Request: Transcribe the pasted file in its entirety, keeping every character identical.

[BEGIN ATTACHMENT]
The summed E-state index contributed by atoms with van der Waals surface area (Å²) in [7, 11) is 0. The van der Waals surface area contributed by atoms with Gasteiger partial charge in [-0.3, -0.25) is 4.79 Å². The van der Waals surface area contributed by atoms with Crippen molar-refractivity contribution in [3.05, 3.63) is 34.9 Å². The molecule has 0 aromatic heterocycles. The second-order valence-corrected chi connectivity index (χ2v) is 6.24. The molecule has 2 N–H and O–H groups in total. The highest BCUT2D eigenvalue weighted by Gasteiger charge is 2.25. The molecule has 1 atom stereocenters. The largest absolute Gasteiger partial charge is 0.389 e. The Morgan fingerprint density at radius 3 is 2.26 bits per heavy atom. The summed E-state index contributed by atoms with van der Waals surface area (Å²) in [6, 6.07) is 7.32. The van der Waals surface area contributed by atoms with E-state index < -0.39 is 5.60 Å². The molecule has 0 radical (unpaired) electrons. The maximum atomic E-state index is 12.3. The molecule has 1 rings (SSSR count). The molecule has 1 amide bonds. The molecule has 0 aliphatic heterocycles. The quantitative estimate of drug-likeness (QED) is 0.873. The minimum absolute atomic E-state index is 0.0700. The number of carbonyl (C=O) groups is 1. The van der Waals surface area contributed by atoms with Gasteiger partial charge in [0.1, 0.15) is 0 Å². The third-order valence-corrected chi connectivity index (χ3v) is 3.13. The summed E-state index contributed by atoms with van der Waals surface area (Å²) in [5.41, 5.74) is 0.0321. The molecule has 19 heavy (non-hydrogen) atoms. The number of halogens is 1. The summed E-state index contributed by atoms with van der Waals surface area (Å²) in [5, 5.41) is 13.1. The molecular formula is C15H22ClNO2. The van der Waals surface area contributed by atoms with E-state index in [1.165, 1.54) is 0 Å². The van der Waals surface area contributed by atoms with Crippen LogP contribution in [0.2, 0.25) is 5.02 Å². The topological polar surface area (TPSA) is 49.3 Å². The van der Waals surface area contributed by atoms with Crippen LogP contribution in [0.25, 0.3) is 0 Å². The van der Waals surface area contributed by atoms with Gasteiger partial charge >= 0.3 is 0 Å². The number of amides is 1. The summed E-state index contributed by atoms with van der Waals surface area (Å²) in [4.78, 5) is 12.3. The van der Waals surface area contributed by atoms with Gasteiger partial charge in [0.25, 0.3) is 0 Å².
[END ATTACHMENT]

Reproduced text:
The summed E-state index contributed by atoms with van der Waals surface area (Å²) in [7, 11) is 0. The van der Waals surface area contributed by atoms with Gasteiger partial charge in [-0.3, -0.25) is 4.79 Å². The van der Waals surface area contributed by atoms with Crippen molar-refractivity contribution in [3.05, 3.63) is 34.9 Å². The molecule has 0 aromatic heterocycles. The second-order valence-corrected chi connectivity index (χ2v) is 6.24. The molecule has 2 N–H and O–H groups in total. The highest BCUT2D eigenvalue weighted by Gasteiger charge is 2.25. The molecule has 1 atom stereocenters. The largest absolute Gasteiger partial charge is 0.389 e. The Morgan fingerprint density at radius 3 is 2.26 bits per heavy atom. The summed E-state index contributed by atoms with van der Waals surface area (Å²) in [6, 6.07) is 7.32. The van der Waals surface area contributed by atoms with E-state index < -0.39 is 5.60 Å². The molecule has 0 radical (unpaired) electrons. The maximum atomic E-state index is 12.3. The molecule has 1 rings (SSSR count). The molecule has 1 amide bonds. The molecule has 0 aliphatic heterocycles. The quantitative estimate of drug-likeness (QED) is 0.873. The minimum absolute atomic E-state index is 0.0700. The number of carbonyl (C=O) groups is 1. The van der Waals surface area contributed by atoms with Gasteiger partial charge in [0.1, 0.15) is 0 Å². The third-order valence-corrected chi connectivity index (χ3v) is 3.13. The summed E-state index contributed by atoms with van der Waals surface area (Å²) in [5.41, 5.74) is 0.0321. The molecule has 19 heavy (non-hydrogen) atoms. The number of halogens is 1. The summed E-state index contributed by atoms with van der Waals surface area (Å²) in [5, 5.41) is 13.1. The molecular formula is C15H22ClNO2. The van der Waals surface area contributed by atoms with E-state index in [1.165, 1.54) is 0 Å². The van der Waals surface area contributed by atoms with Crippen LogP contribution in [0.2, 0.25) is 5.02 Å². The topological polar surface area (TPSA) is 49.3 Å². The van der Waals surface area contributed by atoms with Crippen LogP contribution in [0.25, 0.3) is 0 Å². The van der Waals surface area contributed by atoms with Gasteiger partial charge >= 0.3 is 0 Å². The number of amides is 1. The summed E-state index contributed by atoms with van der Waals surface area (Å²) in [4.78, 5) is 12.3. The van der Waals surface area contributed by atoms with Gasteiger partial charge in [0.25, 0.3) is 0 Å².